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I am writing a compiler as part of a lab excercise and have chosen to do it in Python using PLY. I have spent some time trying to work this particular problem out and have reached a dead end as have my lab helpers.

In the language I have to write, declarators are specified with two words "was a". For example:

x was a number and x became 5.

is equal to

int x; x = 5;

When parsing with PLY, I have put 'was a' as a reserved word

reserved = {
    'was a'       : 'DECLARATOR',

But when I parse with the PLY lexer, it treats 'was' and 'a' as separate tokens

How can I parse was a as a token of type 'DECLARATOR' without the PLY lexer splitting it up?

If any of that is unclear let me know and I will try and answer any questions as best I can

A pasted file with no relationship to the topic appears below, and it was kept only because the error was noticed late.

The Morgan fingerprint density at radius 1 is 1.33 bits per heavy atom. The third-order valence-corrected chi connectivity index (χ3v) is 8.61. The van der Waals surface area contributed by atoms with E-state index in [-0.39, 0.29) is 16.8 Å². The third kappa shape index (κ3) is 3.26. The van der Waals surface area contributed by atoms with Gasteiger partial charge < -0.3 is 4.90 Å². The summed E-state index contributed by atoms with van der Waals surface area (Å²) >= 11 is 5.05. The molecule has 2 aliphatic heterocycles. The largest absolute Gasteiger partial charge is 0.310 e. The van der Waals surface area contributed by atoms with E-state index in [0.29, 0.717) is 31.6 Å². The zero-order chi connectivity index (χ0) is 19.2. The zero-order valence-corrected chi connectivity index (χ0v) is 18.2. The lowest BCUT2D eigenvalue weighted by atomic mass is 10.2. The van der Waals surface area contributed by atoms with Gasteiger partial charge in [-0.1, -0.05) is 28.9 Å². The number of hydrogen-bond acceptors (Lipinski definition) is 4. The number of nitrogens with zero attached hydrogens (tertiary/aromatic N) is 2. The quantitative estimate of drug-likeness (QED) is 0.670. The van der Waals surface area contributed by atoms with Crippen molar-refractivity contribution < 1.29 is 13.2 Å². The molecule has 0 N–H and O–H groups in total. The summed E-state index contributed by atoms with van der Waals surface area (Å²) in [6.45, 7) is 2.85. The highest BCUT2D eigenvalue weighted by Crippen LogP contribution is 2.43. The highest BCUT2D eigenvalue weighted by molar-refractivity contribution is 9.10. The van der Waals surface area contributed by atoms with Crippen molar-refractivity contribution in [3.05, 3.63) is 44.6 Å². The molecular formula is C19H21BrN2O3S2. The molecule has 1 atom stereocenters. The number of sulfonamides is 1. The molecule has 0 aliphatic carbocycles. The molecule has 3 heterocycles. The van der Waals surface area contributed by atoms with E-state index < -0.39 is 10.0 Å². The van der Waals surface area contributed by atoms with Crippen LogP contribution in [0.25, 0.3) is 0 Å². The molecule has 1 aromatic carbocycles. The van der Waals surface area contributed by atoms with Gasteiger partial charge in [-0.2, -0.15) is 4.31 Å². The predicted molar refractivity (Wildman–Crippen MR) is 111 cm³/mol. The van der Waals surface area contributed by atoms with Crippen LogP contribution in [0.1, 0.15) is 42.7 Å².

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Why not simply make it two tokens? –  Sven Marnach Oct 25 '11 at 10:00
Eventually that's what I did. I was told it should be able to handle two words, but then this was corrected by another professor. You should never need to use two words in a token. –  Peter Hamilton Oct 25 '11 at 11:30

1 Answer 1

up vote 3 down vote accepted

You should never have to use two words in a token. Instead split them into two seperate tokens and ensure your language enforces that one is always followed by the other.

e.g. implement a 'was' : 'DECLARATOR_WAS' token and an 'a' : 'DECLARATOR_A' token.

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